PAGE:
“The work is hard here, not like in the valley, but no one wants to work hard anymore,” says Salvatore Aceto, his dialect solidly Neapolitan. “At the same time, they use cheaper methods, like cement [or] lime, which damage the landscape, prevent drainage and cause landslides.”
A disappearing art
In Minori, a town on Italy’s Amalfi Coast, Stanley Tucci tastes lemons he calls the best in the world.
There is a risk, he says, that when his generation stops farming the land, the knowledge accumulated over centuries by local communities could disappear altogether.
“Most tourists who come to Amalfi aren’t aware of this system just across the main road,” says De Pasquale, leaving farmers cut off from the tourism dollars that flow into the area.
They lead groups of up to five people, spending hours on terraces built over a thousand years ago, teaching them culinary skills like how to make a dish of Scialatielli with lemon or how to process local honey.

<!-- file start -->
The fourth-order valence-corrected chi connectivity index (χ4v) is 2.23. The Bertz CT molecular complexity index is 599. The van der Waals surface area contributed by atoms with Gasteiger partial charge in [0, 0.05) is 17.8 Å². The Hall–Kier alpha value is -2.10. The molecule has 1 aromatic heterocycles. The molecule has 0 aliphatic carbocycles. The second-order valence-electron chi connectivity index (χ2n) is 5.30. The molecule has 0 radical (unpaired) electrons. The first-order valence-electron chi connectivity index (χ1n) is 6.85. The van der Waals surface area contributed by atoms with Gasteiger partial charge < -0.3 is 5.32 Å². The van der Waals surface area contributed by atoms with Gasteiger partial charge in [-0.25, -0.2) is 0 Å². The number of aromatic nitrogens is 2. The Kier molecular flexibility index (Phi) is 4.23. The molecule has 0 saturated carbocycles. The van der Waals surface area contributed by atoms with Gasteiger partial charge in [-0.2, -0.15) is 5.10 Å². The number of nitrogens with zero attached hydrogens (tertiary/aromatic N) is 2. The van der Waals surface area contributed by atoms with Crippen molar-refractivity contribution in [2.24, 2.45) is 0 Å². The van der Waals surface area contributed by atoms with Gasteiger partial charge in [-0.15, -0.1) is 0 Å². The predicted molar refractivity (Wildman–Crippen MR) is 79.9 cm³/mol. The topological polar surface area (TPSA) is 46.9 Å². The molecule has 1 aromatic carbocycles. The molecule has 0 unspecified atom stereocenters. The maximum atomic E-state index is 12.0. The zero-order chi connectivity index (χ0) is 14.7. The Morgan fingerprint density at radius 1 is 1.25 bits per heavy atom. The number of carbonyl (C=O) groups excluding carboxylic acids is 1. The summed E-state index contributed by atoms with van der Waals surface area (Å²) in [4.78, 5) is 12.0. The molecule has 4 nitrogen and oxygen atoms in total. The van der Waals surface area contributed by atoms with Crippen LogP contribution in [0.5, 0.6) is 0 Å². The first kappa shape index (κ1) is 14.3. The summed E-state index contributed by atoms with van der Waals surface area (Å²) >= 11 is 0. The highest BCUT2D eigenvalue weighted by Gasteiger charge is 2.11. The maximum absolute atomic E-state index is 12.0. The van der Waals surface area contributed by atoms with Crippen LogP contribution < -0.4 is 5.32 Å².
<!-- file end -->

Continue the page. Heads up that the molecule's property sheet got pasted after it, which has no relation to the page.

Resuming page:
“It’s convenient to have a certain image of the Amalfi Coast, but we don’t bow to tourists or misrepresent our stuff,” Salvatore said. “We are farmers, and that is what we show.”
“At 5:30 a.m. my clothes are dirty and my knees are exhausted. It’s work that destroys you. These are the two faces of Amalfi, the one you want tourists to see,” he says, pointing down the slopes towards the city. below. “And the real, real life of the farmers.”
“The bottom has become something else.”